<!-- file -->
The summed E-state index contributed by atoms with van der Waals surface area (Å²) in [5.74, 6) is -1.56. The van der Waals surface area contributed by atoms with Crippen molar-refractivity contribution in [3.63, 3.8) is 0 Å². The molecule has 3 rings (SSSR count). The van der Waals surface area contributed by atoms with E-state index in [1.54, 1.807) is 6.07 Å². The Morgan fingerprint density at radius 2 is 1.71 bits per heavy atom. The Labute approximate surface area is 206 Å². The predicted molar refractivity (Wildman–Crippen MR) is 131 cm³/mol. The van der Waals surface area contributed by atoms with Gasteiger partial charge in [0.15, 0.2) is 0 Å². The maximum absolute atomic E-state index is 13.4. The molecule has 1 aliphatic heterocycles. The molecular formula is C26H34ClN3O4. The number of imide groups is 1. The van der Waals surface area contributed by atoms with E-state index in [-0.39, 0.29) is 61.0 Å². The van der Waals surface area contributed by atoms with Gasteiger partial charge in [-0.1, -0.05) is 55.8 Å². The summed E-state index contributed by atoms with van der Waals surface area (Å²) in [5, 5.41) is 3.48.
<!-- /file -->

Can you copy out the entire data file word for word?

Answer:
The summed E-state index contributed by atoms with van der Waals surface area (Å²) in [5.74, 6) is -1.56. The van der Waals surface area contributed by atoms with Crippen molar-refractivity contribution in [3.63, 3.8) is 0 Å². The molecule has 3 rings (SSSR count). The van der Waals surface area contributed by atoms with E-state index in [1.54, 1.807) is 6.07 Å². The Morgan fingerprint density at radius 2 is 1.71 bits per heavy atom. The Labute approximate surface area is 206 Å². The predicted molar refractivity (Wildman–Crippen MR) is 131 cm³/mol. The van der Waals surface area contributed by atoms with Gasteiger partial charge in [0.15, 0.2) is 0 Å². The maximum absolute atomic E-state index is 13.4. The molecule has 1 aliphatic heterocycles. The molecular formula is C26H34ClN3O4. The number of imide groups is 1. The van der Waals surface area contributed by atoms with E-state index in [-0.39, 0.29) is 61.0 Å². The van der Waals surface area contributed by atoms with Gasteiger partial charge in [-0.1, -0.05) is 55.8 Å². The summed E-state index contributed by atoms with van der Waals surface area (Å²) in [5, 5.41) is 3.48.